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P. O. Box 2806, (32781-2806)
555 S. Washington Avenue
Titusville, FL 32796
Phone: (321) 567-3775
Fax: (321) 383-5704
Contact: X
Hours: 8:00 AM - 5:00 PM Monday through Friday
The City of Titusville, Florida / About Titusville / Area Attractions / Enchanted Forest Sanctuary

Enchanted Forest Sanctuary


 Sign for the Enchanted Forest Sanctuary Located in the southern limits of the City of Titusville, the Enchanted Forest Sanctuary preserves a diversity of the natural habitats found in Brevard. Several miles of hiking trails allow visitors to enjoy the natural beauty of the Sanctuary. There is a wonderful wealth of plant life in the Sanctuary as both temperate (northern) and subtropical (southern) species grow here together.

There are five basic habitat types in the Enchanted Forest Sanctuary: oak, scrub, mesic and hydric hammock, wet prairie, and pine flatwood. Wildlife species found here include the Eastern Indigo snake, Florida scrub lizard, gopher tortoise, white-tailed deer, and bobcat.

Enchanted Forest
444 Columbia Blvd.
Titusville, FL 32780
(321) 264-5185

Open to the Public:
Tue. - Sun.: 9:00 a.m. - 5:00 p.m.
Closed: Mondays and New Years Day, Independence Day, Veteran’s Day, Thanksgiving Day, Day after Thanksgiving, Christmas Eve, and Christmas Day.

The Center

The Enchanted Forest Sanctuary Management and Education Center provides interpretive educational exhibits, two 25 person capacity classrooms, offices, a reference library, restrooms, and a gift shop.

In addition, the Center features an exterior screened porch and walkway, an outdoor screened porch and walkway, an outdoor amphitheater, and the Enchanted Crossing-an interpretative nature trail with a stabilized surface for universal accessibility. The center is ideal for field trips, research projects, seminars, educational opportunities abound.

 Activity center at The Enchanted Forest Santuary  exterior of the Enchanted Forest Sanctuary  Bug collection at Enchanted Forest Sanctuary

Air Plants

In the Enchanted Forest many of the majestic oak's branches host thick green air plants stretching out for many yards. Visitors, photographers and educational classes will be thrilled to observe hundreds if not thousands of our states' largest air-plant, Tillandsia utriculata.

 Tree  Growth on a tree  leaves


Volunteers are essential to the Enchanted Forest. Join in the fun while you help preserve the Sanctuary's natural beauty for the future. Here are just a few of the way you can become involved and share your talents. Interpretative Guiding, Greeting Visitors, Educational Tours, Hike Desk, Exotic Plant Control, Landscaping, Grant Writing, Photography, Newsletter, the possibilities are endless. 

 volunteers  a volunteer  volunteers setting up a christmas tree

Addison Canal

The Addison canal was built in 1912 to drain land along the St. Johns River Floodplain for agriculture. Although never completely finished the canal changed the water drains through the Enchanted Forest. Water that used to flow west now flows east into the Indian River Lagoon.

Sign for the Addison Canal

Despite its negative impact on the environment, the canal allows us a peek into the creation of the Atlantic Coastal Ridge. Its walls reveal ancient layers of sand and shells that tell us this ridge was once a sand dune. Roughly 120,000 years ago, you would have been standing at the edge of the ocean.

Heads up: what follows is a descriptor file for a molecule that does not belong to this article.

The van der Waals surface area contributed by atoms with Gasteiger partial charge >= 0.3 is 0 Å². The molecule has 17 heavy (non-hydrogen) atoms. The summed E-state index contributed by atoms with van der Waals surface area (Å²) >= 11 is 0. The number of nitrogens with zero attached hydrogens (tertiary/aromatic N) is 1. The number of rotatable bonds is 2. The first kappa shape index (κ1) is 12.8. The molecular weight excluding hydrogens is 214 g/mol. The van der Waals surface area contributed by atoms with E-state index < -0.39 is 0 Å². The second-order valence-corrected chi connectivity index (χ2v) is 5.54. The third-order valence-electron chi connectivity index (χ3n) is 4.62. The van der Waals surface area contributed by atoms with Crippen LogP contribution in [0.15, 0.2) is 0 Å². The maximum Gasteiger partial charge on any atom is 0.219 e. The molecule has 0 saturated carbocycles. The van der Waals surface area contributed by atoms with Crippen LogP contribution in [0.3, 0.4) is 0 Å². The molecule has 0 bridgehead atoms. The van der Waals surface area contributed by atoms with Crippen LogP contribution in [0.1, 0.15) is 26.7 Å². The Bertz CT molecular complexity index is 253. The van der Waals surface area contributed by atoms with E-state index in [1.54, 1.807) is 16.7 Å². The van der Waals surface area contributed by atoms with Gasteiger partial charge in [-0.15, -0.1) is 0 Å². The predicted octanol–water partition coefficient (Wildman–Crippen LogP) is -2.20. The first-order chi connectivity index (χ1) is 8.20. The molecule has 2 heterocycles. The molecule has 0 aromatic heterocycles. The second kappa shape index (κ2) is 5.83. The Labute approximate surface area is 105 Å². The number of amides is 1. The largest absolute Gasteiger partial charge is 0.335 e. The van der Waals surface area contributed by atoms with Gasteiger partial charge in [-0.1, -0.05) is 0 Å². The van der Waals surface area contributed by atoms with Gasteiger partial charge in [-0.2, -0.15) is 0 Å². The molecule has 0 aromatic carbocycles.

Plants growing along a canal
a tourist visiting the addison canal trail   Addison Canal Trail

A local nature lover admires one of the many impressive ferns and plants along the Addison Canal Trail.

 Addison Canal Trail     Many well marked primitive trails are also available.

 A trail  a path in the forest  a path in the forest
 Golden Silk Spiders

Just off the trail Golden Silk Spiders can be seen weaving their webs. The silk spider is named for its web which glistens like golden thread. The arachnid is sometimes called the banana spider because of the female's long, yellow body. The golden spider feeds on small flying insects that become trapped in its large strong web. This spider eats more insects than most birds can consume. Did you know? The female spider often eats the male after mating.

 a Golden Silk Spider
 a Gopher Tortoise Gopher Tortoise

The forest is home to The Gopher Turtle or Tortoise, Gopherus polypnemus, is found in areas with dry ground in north and central Florida. Juveniles have bright tan and brown shells while the shells of adults are darker. The front legs are flat and heavily scaled. They reach a length of 12". Gopher Tortoises create burrows up to 30 feet long with dens at the ends. The burrows are used by over 300 species of animals who use them for protection against bad weather, predators, and fire.

 Wild Boars

One of the few remaining wild boars being trapped and removed from the Enchanted Forest.

 a Wild Boar
 a nine-banded armadillo   Nine-Banded Armadillo

Range: through Florida, Texas, Mexico, and South America

Body length: 15-17 in. Tail: 14-16 in. Weight: 8-17 lbs.

Enchanted Forest Sanctuary

    ..... A place of beauty and wonder for visitors of all ages.

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The City of Titusville, Florida
P. O. Box 2806, (32781-2806) - 555 S. Washington Avenue - Titusville, FL 32796 - Phone: (321) 567-3775 - Fax: (321) 383-5704 - Site by Project A

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